Thousands of climate strikes planned on Friday, inspired by Sweden’s Greta Thunberg

Climate protests inspired by Swedish teen activist Greta Thunberg are planned in more than 2,000 locations on Friday afternoon.

Thousands of climate strikes planned on Friday, inspired by Sweden's Greta Thunberg
Greta Thunberg leads French students in a climate march in Paris. Photo:AP Photo/Francois Mori/TT

Swedish and German media have been calling the mass engagement on climate issues “the Greta Thunberg effect” after the 16-year-old who began to strike from school last August.

Since the start of the autumn term, she has spent each Friday outside the Swedish parliament in Stockholm, and ever since the first few days she has been joined by other students, teachers and those concerned about the climate.

READ ALSO: 'I want you to panic': Swedish teen raises climate alarm at Davos

Thunberg has inspired thousands of other students to strike from school in countries including the UK, Germany, and Australia.

And Friday's events were planned in almost two thirds of the world's countries, according to Thunberg, who said on Twitter: “The latest update says 2,052 locations in 123 countries on every continent, including Antarctica.”

In Sweden alone, protests were planned in 114 towns and cities.

This week the Swedish teenager was nominated for the Nobel Peace Prize by Norwegian lawmakers.

READ ALSO: The Local's interview with Greta Thunberg

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Sweden to set world’s first consumption-based emissions target

Sweden political parties have unanimously backed the world's first consumption-based emissions target, with the country aiming to hit net zero by 2045.

Sweden to set world's first consumption-based emissions target

The committee responsible for setting Sweden’s environmental goals on Thursday presented its proposals for what goals Sweden should set for greenhouse has emissions linked to the country’s consumption. 

“No other country in the world has done what we have done,” Emma Nohrén, chair of the climate goals committee, said at a press conference announcing the goals. “There has been a pioneering sprit.”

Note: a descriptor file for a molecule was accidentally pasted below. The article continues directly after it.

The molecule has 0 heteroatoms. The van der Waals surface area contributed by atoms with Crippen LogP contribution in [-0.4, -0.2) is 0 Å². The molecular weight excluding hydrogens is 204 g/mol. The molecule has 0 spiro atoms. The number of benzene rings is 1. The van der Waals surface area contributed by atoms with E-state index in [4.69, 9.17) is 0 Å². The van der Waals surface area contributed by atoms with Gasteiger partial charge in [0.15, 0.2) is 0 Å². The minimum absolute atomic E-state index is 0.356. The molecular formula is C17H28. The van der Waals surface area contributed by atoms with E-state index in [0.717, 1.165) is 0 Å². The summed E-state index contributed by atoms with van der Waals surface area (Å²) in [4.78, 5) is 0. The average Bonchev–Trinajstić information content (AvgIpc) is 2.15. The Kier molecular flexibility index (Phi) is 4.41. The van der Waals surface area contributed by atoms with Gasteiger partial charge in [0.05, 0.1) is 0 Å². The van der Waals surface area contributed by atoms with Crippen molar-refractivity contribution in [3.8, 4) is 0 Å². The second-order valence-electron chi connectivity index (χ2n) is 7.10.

About 60 percent of the emissions caused by people living in Sweden are released in other countries producing goods to be consumed in Sweden, meaning Sweden’s production-based emissions goals, like those of other countries, arguably misrepresent Sweden’s impact.  

In a press statement, the government said that as well as the 2045 consumption emissions target, the committee has suggested setting targets for the climate impact of its exports, include emissions from flights and cargo ships in its long-term national climate goals, and aim to include emissions from internal flights in its target for domestic transport by 2030.  

The committee also proposes that emissions from goods and services ordered by the public sector should decline at a faster rate than those of the rest of the country. 

Amanda Palmstierna, an MP for the Green Party who sits on the committee, said it was positive that the new goals had the backing of all seven of Sweden’s parliamentary parties. 

“It’s important that all the parties are backing this proposal so that it can become implemented,” she said. “Significant action is required now. We have so little time, as we saw in the IPCC report which came out on Monday.”